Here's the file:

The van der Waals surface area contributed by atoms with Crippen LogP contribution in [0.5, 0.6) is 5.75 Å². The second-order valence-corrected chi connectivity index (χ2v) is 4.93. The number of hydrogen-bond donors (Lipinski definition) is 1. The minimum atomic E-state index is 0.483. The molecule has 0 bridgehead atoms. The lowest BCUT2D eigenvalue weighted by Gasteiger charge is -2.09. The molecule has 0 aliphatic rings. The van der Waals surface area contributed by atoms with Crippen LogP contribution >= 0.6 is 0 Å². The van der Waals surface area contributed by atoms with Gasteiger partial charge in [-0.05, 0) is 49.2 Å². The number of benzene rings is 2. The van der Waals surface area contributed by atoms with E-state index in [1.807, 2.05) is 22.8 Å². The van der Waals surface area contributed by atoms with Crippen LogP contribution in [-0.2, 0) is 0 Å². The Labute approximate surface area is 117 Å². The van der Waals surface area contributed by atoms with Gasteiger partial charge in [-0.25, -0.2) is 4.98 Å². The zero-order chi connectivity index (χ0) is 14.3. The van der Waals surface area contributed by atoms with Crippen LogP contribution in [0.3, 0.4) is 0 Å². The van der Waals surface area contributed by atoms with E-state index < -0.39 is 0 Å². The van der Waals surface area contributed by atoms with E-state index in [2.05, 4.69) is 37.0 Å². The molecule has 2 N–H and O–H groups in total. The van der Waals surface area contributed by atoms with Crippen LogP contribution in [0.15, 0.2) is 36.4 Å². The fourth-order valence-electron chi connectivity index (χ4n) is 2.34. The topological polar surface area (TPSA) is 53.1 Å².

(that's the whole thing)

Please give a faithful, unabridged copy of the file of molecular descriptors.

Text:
The van der Waals surface area contributed by atoms with Crippen LogP contribution in [0.5, 0.6) is 5.75 Å². The second-order valence-corrected chi connectivity index (χ2v) is 4.93. The number of hydrogen-bond donors (Lipinski definition) is 1. The minimum atomic E-state index is 0.483. The molecule has 0 bridgehead atoms. The lowest BCUT2D eigenvalue weighted by Gasteiger charge is -2.09. The molecule has 0 aliphatic rings. The van der Waals surface area contributed by atoms with Crippen LogP contribution >= 0.6 is 0 Å². The van der Waals surface area contributed by atoms with Gasteiger partial charge in [-0.05, 0) is 49.2 Å². The number of benzene rings is 2. The van der Waals surface area contributed by atoms with E-state index in [1.807, 2.05) is 22.8 Å². The van der Waals surface area contributed by atoms with Crippen LogP contribution in [-0.2, 0) is 0 Å². The Labute approximate surface area is 117 Å². The van der Waals surface area contributed by atoms with Gasteiger partial charge in [-0.25, -0.2) is 4.98 Å². The zero-order chi connectivity index (χ0) is 14.3. The van der Waals surface area contributed by atoms with Crippen LogP contribution in [0.3, 0.4) is 0 Å². The van der Waals surface area contributed by atoms with E-state index < -0.39 is 0 Å². The van der Waals surface area contributed by atoms with E-state index in [2.05, 4.69) is 37.0 Å². The molecule has 2 N–H and O–H groups in total. The van der Waals surface area contributed by atoms with Crippen LogP contribution in [0.15, 0.2) is 36.4 Å². The fourth-order valence-electron chi connectivity index (χ4n) is 2.34. The topological polar surface area (TPSA) is 53.1 Å².